The process of painting from family photos is proving interesting. Anton Ehrenzweig references ‘the self-destructive attack of unconscious functions on the rational surface sensibilities.’, calling the tragic images of creativity ‘poemagogic’, because they describe the act of creating.’ 1 p xiii He suggests that ‘creative work succeeds in coordinating the results of unconscious undifferentiation and conscious differentiation and so reveals the hidden order in the unconscious.’ p4 He explains that undifferentiation, as distinct from chaos, ‘corresponds to the primitive still undifferentiated structure of a child’s vision of the world.’, p5 what Piaget calls ‘syncretistic’ vision. E H Gombrich 2, talking about ‘matching’ an image with reality implies that it is either analytic or syncretistic.
The Weeping Woman 1937 Pablo Picasso, Oil paint on canvas, Support: 608 x 500 mm frame: 847 x 739 x 86 mm
Picasso’s The Woman Weeping at first seems chaotic to the conscious mind. The resemblance achieved by a syncretistic portrait relies on a subtle balance that defies conscious analysis.
First Born l, watercolour on paper 56 x 76 cms
I am working on four images. Progress is slow. The scanning between undifferentiated and differentiated states seems to require distance with the work, as if whilst working I am ‘manipulating’ what I am seeing to being that which I want to see. It is only by stepping back, and a photographic image of the work is particularly helpful for this, that I see the ‘reality’.
Looking at First Born l from this clinical distance, I do not ‘sense’ the essence of my father. Yes the protectiveness, the awkwardness, the pride are all there, but the connection that I had with him isn’t, so I must return and rework the essence, working purely from memory.
First Born l, watercolour on paper 76 x 56 cms
There is still some tidying work to do, (sleeve is too dark, the line leading off the left of the image is distracting), but the essence of the image captures our relationship. It is interesting that there is a greater distance between my mother’s face and mine, than in the photo, and that area is particularly blurry. This image ‘took off’ from the first line of my mother’s back, as if she was happy to step into the work, grateful for the attention.
Marion Milner when describing the process of free drawing, as she grappled with the complexities of learning to paint, acknowledges ‘in one part of the mind, there really could be a fear of losing all sense of separating boundaries; particularly the boundaries between the tangible realities of the external world and the imaginative realities of the inner world of feeling and idea; in fact a fear of being mad…..The same fear was to appear again with the imaginative perception of action in nature, the fear of letting go common sense appearances and letting in imagination meant letting in madness.’1 p17
Her work, reprinted many times over 40 years, approaches the creative process from a psychoanalytical practice led perspective, ‘free drawing’, then analysing the work, as if a Freudian dream. Interestingly, writing in the second edition she noted that whenever she was able to break free of creating a ‘mechanical copy’, there was ‘a feeling that the ordinary sense of self had temporarily disappeared..’p154 Referring to Ehrenzweig’s three phases of creativity (projection, integration and re-introjection 2 p276), Milner posits that the analytical states of consciousness, described as elation, blankness and oceanic, could be viewed from a different perspective. Mystical writings refer to ’emptiness’ as beneficial, as the central concept in Taoism. ‘Is it not possible that the blankness is a necessary prelude to a new integration?.. there is some force or interplay of forces creating something new, and to suggest that the way we think about it affects the way it works… that a number of states of mind that are different from every day conscious awareness may be in part an expression of the unconscious or half conscious need to give this creativeness its freedom..’ 1 p154/p155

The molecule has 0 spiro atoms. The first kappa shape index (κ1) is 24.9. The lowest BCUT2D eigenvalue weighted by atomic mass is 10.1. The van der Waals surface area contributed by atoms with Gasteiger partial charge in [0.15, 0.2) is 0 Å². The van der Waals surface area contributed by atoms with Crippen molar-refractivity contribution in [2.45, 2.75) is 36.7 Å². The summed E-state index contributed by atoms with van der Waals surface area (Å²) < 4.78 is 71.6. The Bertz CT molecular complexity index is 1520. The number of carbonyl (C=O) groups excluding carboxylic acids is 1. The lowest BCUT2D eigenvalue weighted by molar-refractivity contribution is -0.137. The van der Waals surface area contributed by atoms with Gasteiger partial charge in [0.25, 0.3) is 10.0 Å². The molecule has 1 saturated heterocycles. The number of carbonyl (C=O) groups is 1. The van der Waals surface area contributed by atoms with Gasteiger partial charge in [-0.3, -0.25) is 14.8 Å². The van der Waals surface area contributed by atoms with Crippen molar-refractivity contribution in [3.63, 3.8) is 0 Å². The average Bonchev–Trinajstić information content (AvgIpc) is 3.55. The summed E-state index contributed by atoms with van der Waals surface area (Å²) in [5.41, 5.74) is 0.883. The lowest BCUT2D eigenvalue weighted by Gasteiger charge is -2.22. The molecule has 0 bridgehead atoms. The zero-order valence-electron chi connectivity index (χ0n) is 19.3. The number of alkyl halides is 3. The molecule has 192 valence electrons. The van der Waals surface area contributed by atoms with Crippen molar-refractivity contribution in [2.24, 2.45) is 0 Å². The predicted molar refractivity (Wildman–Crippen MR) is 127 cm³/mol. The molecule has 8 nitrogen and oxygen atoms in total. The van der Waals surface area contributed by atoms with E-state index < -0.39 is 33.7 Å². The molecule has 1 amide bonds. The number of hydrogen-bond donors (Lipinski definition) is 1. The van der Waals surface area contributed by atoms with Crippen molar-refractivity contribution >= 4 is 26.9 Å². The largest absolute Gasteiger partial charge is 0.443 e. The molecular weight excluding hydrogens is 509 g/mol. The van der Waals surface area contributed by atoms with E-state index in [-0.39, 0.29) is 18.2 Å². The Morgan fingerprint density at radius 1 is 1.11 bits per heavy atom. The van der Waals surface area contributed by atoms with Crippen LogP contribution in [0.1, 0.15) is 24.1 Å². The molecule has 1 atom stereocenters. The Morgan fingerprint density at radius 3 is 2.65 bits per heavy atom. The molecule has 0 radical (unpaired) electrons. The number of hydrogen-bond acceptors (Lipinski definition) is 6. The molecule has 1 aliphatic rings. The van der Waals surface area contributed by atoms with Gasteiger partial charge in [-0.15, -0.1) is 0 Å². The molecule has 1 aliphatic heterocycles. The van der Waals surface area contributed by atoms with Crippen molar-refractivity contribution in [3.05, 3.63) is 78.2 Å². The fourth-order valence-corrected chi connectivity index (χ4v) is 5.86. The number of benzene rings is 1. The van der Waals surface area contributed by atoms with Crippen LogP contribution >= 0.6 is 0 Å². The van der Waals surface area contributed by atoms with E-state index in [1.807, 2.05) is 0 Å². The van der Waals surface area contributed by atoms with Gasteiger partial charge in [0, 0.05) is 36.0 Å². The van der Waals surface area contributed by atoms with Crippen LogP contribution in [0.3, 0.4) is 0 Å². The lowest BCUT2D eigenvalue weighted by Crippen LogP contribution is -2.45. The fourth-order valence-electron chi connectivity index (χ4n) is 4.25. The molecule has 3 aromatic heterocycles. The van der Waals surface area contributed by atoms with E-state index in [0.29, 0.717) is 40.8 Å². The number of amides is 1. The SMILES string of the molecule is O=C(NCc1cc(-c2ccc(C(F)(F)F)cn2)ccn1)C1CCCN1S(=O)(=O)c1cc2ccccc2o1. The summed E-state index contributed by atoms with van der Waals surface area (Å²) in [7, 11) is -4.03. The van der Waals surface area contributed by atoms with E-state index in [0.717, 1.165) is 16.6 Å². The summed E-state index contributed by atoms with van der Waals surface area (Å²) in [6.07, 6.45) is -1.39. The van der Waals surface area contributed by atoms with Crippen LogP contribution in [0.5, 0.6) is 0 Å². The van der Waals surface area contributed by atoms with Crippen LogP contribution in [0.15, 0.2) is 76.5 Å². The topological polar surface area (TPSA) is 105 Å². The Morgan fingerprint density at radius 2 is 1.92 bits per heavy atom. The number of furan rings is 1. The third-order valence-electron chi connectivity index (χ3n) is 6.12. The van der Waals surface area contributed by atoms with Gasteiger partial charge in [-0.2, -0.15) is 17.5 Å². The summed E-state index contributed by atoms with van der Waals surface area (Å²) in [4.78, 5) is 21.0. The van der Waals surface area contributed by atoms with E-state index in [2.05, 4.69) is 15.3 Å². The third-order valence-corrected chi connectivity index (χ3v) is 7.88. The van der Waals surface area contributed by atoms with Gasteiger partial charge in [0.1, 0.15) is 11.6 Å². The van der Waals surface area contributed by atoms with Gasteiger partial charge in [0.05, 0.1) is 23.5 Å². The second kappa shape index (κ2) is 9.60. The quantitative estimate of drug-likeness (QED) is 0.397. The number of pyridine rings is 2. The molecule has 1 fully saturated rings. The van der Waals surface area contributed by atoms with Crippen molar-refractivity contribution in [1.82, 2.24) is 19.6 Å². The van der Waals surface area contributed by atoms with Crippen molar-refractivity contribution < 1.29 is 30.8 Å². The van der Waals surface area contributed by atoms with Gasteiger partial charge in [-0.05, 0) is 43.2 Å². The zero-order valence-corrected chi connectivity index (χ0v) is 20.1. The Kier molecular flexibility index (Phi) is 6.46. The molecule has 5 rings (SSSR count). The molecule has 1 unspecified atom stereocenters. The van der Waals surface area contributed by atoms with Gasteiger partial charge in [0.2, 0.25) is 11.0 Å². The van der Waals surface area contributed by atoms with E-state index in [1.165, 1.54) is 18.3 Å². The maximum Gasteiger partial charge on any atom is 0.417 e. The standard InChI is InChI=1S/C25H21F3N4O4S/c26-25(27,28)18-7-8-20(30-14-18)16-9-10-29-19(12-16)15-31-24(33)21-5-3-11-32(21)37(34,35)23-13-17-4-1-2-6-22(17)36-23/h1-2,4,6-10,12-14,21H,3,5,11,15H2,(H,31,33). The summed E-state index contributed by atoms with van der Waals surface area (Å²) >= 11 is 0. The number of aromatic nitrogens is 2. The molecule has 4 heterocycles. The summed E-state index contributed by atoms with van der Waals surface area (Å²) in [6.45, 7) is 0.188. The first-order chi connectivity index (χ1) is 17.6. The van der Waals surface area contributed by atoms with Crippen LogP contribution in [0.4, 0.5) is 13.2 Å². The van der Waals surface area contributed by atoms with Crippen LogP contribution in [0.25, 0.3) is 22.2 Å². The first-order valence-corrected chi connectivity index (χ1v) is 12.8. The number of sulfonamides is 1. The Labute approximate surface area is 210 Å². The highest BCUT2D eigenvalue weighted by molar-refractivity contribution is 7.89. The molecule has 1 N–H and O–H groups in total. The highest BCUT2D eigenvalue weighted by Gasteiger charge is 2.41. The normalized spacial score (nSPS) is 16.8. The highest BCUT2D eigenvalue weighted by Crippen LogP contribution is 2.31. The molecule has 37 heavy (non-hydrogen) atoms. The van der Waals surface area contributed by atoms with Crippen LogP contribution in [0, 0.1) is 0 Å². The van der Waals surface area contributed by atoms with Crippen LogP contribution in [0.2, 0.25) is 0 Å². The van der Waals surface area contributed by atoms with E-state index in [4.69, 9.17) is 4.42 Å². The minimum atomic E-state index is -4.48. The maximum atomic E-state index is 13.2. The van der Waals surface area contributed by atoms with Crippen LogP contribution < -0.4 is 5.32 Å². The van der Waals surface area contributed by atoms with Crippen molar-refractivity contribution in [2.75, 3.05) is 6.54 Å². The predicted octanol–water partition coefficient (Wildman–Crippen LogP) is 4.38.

Perhaps there are moments when I share her fear.
Grandma and Me, watercolour on paper 56 x 76 cms
With this image I creep gingerly forward, spending time adjusting areas that jar. The tissue texture is working particularly well on the apron, with the contrast between our skins evident. I catch myself veering towards ‘likeness’ and walk away until I can get myself into the right space with a cup of tea or a change of music. It is possible to feel my eyes scanning the image for details or areas that are not congruent with the whole. Yesterday during the second phase of the large collaborative drawing we are producing at the drawing class (detailed in blog Peeling the Onion) we spent as much time scanning and consciously analysing, as we did mark making . Working on such a large scale magnified the process and made it that much easier to see exactly how the conscious/unconscious dovetails.
As the four images approach resolution, where next? As part of the research for the contextual study I have developed a heightened awareness of my intuition. Yesterday I inquired in the drawing class how to approach bringing my drawing into my painting and I was directed to Kandinsky’s Point and Line to Plane. Today leafing through my unread books I was drawn to Cottrell’s Critical Thinking Skills. Neither book would have consciously been selected.
So where next? I am returning to the comment I made in my Pecha Kucha. Am I an abstract artist who has yet to let go of form? The word ‘fragmentation’ is also appearing in a number of different contexts. I will explore both through my practice and reflection, whilst not losing sight of my quest for ‘essence’ of form.